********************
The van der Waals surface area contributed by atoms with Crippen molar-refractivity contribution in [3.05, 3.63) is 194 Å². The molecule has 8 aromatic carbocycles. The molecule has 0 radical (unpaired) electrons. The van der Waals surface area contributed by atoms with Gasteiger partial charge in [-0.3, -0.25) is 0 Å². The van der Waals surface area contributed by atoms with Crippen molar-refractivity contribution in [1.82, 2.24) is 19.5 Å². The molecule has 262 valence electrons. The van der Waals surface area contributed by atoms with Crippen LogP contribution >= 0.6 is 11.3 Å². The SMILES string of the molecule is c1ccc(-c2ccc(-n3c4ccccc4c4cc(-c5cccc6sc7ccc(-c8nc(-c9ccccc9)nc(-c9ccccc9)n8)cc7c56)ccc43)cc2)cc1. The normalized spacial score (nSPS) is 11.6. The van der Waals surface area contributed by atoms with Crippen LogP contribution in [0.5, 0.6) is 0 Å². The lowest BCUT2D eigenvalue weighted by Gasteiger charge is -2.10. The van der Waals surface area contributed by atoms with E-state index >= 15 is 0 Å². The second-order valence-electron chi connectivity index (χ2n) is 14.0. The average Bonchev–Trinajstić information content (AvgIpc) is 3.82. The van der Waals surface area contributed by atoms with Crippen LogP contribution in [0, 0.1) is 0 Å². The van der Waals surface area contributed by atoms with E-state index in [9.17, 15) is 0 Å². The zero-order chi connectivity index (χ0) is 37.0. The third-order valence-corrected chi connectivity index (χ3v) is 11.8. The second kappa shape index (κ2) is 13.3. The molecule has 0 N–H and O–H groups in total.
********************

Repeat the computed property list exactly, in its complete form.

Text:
The van der Waals surface area contributed by atoms with Crippen molar-refractivity contribution in [3.05, 3.63) is 194 Å². The molecule has 8 aromatic carbocycles. The molecule has 0 radical (unpaired) electrons. The van der Waals surface area contributed by atoms with Gasteiger partial charge in [-0.3, -0.25) is 0 Å². The van der Waals surface area contributed by atoms with Crippen molar-refractivity contribution in [1.82, 2.24) is 19.5 Å². The molecule has 262 valence electrons. The van der Waals surface area contributed by atoms with Crippen LogP contribution >= 0.6 is 11.3 Å². The SMILES string of the molecule is c1ccc(-c2ccc(-n3c4ccccc4c4cc(-c5cccc6sc7ccc(-c8nc(-c9ccccc9)nc(-c9ccccc9)n8)cc7c56)ccc43)cc2)cc1. The normalized spacial score (nSPS) is 11.6. The van der Waals surface area contributed by atoms with Crippen LogP contribution in [0.5, 0.6) is 0 Å². The lowest BCUT2D eigenvalue weighted by Gasteiger charge is -2.10. The van der Waals surface area contributed by atoms with E-state index >= 15 is 0 Å². The second-order valence-electron chi connectivity index (χ2n) is 14.0. The average Bonchev–Trinajstić information content (AvgIpc) is 3.82. The van der Waals surface area contributed by atoms with Crippen LogP contribution in [0, 0.1) is 0 Å². The van der Waals surface area contributed by atoms with E-state index in [9.17, 15) is 0 Å². The zero-order chi connectivity index (χ0) is 37.0. The third-order valence-corrected chi connectivity index (χ3v) is 11.8. The second kappa shape index (κ2) is 13.3. The molecule has 0 N–H and O–H groups in total.